Sasha, Pepper, Ringo die for reason in Vermilion Parish

The deaths of dogs Sasha, Pepper and Ringo will, in the long run, help other animals who are sent to the Vermilion Parish Rabies Animal Control facility in Nunez.
As a result of their deaths, a sub-committee made up of volunteers and police jurors, overseen by the police jury, was created to try and make sure animals bound for rescue never be euthanized because of miscommunication.
Sasha, Pepper and Ringo, which were mixed breeds, were euthanized by the parish’s animal control facility on the day they thought were they were being adopted.
They were put down last Thursday morning, on the normal day animals are euthanized by the rabies animal control facility.
However, the day before, Pam Monceaux, the director of the rabies animal control shelter, exchanged e-mails with Community Animal Rescue and Adoption (CARA) about transportation being sent that Thursday to Vermilion Parish to pick up the three animals. Monceaux said in the e-mail for the transporter to be there at 8 a.m.
By 10 a.m, the time animals are euthanized in Nunez , Monceaux had not heard anything from CARA, so the three dogs were put down.
Someone from CARA called the shelter a couple of hours after the dogs were put down to let the shelter know they were on their way. It was too late.
Well, from that point on, outrage began on the internet over the dogs being put down even with the knowledge of knowing someone was coming to rescue them that day.
At the police jury’s general needs committee meeting, there were more than 70 people wanting answers as to why Pepper, Ringo and Sasha were euthanized. More than 5,000 people from all over the world signed a petition asking the same questions. The Police Jury was bombarded with hate e-mails from animal lovers.
Tony Alonzo, a lawyer, attended the police jury meeting seeking answers as to why the dogs died on the day they were going to be rescued.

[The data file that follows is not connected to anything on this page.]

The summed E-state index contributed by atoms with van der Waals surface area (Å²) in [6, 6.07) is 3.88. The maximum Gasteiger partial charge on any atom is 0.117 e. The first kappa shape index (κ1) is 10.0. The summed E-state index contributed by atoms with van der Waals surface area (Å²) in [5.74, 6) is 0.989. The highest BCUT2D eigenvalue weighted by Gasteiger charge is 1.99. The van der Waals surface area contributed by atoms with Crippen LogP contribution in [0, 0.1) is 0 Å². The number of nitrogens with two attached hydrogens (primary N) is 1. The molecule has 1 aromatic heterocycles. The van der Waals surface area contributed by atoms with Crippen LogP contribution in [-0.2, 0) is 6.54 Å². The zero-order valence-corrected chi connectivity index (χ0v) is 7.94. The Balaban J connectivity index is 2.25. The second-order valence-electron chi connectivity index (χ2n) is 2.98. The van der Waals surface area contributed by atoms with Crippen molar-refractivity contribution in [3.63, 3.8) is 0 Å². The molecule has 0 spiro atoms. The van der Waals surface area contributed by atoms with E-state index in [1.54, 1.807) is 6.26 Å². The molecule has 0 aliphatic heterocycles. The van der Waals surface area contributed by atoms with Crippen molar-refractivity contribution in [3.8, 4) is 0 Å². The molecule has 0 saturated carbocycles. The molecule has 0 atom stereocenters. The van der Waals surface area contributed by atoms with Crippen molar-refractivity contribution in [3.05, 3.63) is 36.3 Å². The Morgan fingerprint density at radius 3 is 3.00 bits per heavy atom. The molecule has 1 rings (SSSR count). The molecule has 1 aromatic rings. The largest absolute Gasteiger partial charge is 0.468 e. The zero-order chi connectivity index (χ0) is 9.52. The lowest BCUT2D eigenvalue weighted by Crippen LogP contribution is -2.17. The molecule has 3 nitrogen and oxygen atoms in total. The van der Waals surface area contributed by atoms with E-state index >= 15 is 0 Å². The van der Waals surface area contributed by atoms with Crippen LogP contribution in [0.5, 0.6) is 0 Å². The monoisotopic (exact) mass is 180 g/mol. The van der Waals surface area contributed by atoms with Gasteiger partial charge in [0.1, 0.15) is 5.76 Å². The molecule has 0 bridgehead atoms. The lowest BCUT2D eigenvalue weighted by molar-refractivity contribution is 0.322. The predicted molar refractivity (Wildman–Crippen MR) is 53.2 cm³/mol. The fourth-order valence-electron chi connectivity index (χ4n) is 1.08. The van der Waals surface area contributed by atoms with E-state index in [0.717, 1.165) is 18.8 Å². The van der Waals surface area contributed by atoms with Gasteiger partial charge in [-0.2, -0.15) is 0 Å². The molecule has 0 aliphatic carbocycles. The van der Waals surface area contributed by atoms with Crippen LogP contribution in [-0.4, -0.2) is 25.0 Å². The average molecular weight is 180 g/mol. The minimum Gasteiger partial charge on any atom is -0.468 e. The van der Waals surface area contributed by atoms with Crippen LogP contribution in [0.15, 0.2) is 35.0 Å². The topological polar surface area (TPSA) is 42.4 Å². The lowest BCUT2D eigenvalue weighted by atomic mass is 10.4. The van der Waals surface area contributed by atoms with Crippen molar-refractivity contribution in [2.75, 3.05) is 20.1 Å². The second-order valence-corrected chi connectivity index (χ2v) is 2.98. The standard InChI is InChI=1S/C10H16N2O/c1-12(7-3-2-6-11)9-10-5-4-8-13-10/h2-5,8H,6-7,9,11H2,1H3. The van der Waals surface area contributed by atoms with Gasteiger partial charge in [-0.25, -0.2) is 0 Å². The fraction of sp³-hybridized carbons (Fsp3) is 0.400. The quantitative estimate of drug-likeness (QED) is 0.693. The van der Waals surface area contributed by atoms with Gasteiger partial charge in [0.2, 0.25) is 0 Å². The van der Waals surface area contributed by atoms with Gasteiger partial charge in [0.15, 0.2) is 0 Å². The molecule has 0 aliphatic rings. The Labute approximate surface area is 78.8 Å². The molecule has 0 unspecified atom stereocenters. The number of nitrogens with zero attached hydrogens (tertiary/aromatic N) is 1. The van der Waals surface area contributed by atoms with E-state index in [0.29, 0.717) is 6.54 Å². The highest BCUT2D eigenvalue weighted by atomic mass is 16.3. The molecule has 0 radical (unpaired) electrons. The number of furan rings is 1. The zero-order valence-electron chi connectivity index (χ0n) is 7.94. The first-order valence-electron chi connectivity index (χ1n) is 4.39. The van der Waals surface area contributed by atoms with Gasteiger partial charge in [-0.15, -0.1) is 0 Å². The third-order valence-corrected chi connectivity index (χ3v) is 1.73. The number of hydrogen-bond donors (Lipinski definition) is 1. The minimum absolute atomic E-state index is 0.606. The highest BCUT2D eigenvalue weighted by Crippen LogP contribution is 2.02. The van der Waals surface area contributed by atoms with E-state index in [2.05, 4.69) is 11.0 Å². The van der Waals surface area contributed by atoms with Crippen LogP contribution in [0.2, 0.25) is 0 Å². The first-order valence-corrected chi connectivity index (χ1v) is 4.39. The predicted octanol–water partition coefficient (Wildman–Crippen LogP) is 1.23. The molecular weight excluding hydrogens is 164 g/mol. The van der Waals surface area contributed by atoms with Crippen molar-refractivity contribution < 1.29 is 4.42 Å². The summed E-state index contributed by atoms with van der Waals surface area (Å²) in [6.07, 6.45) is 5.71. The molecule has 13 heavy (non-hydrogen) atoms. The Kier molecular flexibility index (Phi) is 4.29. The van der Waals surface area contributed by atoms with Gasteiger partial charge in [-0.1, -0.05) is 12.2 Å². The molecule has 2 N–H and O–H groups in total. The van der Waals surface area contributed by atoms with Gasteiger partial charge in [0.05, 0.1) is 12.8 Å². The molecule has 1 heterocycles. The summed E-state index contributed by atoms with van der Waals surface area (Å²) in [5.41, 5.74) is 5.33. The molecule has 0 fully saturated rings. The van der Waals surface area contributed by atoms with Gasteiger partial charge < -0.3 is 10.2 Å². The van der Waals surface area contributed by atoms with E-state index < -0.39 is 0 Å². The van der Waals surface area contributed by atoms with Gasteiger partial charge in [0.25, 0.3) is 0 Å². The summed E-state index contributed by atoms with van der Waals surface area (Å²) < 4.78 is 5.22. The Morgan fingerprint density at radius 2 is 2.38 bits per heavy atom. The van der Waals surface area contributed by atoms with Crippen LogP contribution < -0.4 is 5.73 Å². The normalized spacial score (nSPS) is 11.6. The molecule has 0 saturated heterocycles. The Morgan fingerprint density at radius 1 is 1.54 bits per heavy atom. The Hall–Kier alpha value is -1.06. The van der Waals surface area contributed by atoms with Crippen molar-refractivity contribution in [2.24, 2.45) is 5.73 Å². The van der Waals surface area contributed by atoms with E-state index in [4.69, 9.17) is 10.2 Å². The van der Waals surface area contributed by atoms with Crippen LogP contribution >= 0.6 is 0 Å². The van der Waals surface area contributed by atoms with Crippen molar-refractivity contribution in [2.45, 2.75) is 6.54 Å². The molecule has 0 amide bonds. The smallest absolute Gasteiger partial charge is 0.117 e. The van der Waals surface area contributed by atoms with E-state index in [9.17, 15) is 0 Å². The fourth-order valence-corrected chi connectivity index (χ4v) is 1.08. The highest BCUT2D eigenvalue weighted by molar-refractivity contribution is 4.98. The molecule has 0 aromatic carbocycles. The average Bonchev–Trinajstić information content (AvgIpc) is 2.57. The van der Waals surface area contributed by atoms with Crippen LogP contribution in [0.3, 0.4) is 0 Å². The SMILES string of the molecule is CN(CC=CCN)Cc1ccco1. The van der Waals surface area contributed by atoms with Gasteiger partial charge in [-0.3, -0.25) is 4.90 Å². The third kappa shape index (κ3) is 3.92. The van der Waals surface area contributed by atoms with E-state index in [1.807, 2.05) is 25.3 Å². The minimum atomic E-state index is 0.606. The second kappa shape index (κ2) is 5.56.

Attorney for the police jury, Paul Moresi III, explained to Alonzo and the crowd that CARA was told to be there at 8 a.m. and by 10 a.m. no one had heard from CARA on the rescue. He said there was no phone call placed to the police jury letting them know when the person would arrive. That phone call finally came just after 11 a.m.
“Why could she (Monceaux) not wait three hours?” asked Alonzo. “She knew someone was coming.”
The police jury defended Monceaux by saying she was not 100 percent sure if the rescuers would ever show up that day
Moresi reminded the crowd of the parish’s court mandated ordinance that lists a four day holding period for animals. Sasha, Pepper and Ringo were there for 32 days. Also, the ordinances states the parish must euthanize to prevent over-crowding.
When the discussion between the police jurors and those upset with the animal control over the deaths of the three dogs, something positive came out of the meeting.
The police jury agreed to create a sub-committee with at least eight people, including some of those who spoke at Wednesday night’s meeting, and some jurors.
The reason for the sub-committee is to oversee issues that are occurring the animal control shelter and ways to help make the animals easier to adopt. One way is to put as many animals as possible on Facebook, giving them more exposure.
The first meeting of this sub-committee is Monday in the courthouse before the regularly scheduled police jury meeting.


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